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dc.contributor.authorRandolph, Michael
dc.date.accessioned2020-11-12T17:11:08Z
dc.date.available2020-11-12T17:11:08Z
dc.date.issued2012-10-09
dc.identifier.other3396568
dc.identifier.urihttps://hdl.handle.net/1813/72945
dc.description.abstract[Excerpt] All managers have to make tough decisions, but their decision-making processes must change as they reach the higher levels of their organization. This may be largely attributed to the variances in the level of work. At a hotel, for instance, lower level supervisors may be responsible for making sure that receptionists are effectively and efficiently handling bookings. Contrast this supervisor's decision-making process with the hotel's senior executive, who needs to determine where to build the next hotel to maximize bookings. At lower levels, supervisors are effective leaders if they can be decisive, firm, direct, and analytical about their decisions (Brousseau, 2006). Effective leaders at this level don't often need to take flexible or collaborative approaches to their decision-making style. The opposite is evident once an employee reaches Vice President and Senior Executive level positions. Effective higher-level leaders' decisions are often extremely flexible and collaborative, and the same decision making styles that were once effective at the lower levels will become less pertinent.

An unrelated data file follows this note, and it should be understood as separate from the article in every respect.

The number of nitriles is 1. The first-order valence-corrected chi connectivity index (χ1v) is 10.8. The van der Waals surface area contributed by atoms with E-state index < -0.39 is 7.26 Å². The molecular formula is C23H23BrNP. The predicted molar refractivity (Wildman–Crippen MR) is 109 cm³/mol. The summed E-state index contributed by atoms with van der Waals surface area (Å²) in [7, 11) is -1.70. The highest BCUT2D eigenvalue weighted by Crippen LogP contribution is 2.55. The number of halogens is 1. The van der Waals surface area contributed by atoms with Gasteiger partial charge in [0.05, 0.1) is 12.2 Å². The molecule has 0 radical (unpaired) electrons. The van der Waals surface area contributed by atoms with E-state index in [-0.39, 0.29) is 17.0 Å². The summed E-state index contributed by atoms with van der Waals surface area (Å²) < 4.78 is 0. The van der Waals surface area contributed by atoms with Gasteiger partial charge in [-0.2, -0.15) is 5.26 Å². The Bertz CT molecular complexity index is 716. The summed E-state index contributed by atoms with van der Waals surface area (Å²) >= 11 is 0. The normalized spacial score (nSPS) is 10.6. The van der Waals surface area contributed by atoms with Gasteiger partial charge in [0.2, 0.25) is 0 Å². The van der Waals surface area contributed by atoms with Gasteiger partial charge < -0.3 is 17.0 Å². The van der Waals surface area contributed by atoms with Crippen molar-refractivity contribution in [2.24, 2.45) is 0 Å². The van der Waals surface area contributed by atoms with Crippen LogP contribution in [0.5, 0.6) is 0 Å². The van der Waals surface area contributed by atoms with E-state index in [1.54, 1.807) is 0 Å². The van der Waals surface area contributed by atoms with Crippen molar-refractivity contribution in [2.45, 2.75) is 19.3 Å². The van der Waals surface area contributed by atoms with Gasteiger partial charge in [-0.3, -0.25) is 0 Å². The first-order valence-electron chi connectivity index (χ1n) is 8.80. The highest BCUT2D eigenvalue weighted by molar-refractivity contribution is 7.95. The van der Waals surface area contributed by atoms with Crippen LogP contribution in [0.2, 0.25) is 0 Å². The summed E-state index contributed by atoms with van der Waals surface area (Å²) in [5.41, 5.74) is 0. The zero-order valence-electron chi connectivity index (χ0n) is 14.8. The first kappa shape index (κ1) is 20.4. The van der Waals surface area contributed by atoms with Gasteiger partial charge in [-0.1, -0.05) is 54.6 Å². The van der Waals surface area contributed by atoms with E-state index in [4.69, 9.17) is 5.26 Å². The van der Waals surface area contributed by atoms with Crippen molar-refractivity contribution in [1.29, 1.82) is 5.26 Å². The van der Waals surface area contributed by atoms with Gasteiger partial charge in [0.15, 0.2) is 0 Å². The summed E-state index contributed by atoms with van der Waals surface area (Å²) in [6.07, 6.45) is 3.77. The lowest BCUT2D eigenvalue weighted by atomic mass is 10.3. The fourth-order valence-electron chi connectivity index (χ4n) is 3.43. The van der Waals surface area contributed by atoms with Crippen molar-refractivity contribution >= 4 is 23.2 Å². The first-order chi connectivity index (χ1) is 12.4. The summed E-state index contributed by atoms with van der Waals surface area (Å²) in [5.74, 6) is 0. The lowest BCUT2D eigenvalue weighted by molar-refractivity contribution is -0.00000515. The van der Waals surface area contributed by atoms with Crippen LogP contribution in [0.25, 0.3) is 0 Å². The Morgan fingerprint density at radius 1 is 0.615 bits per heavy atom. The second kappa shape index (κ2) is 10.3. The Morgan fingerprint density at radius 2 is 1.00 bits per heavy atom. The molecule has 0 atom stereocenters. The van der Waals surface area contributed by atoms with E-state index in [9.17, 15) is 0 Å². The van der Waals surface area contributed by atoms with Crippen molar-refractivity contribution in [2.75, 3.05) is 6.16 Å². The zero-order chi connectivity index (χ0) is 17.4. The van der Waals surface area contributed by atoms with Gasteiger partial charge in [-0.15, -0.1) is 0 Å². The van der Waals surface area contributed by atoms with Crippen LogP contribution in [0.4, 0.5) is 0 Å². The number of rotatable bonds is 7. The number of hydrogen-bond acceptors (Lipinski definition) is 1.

dc.language.isoen_US
dc.rightsRequired Publisher Statement: © Cornell HR Review. This article is reproduced here by special permission from the publisher.
dc.subjectHR Review
dc.subjectHuman Resources
dc.subjectHuman Capital
dc.subjectCareer
dc.subjectTalent
dc.subjectLeadership
dc.subjectTraining
dc.subjectPerformance
dc.titleThe Duplicity of Talent: A Delicate Balance of Critical Leadership Competencies
dc.typearticle
dc.description.legacydownloads10_9_12_The_Duplicity_of_Talent_A_Delicate_Balance_of_Critical_Leadership_Competencies.pdf: 256 downloads, before Oct. 1, 2020.
local.authorAffiliationRandolph, Michael: Cornell University


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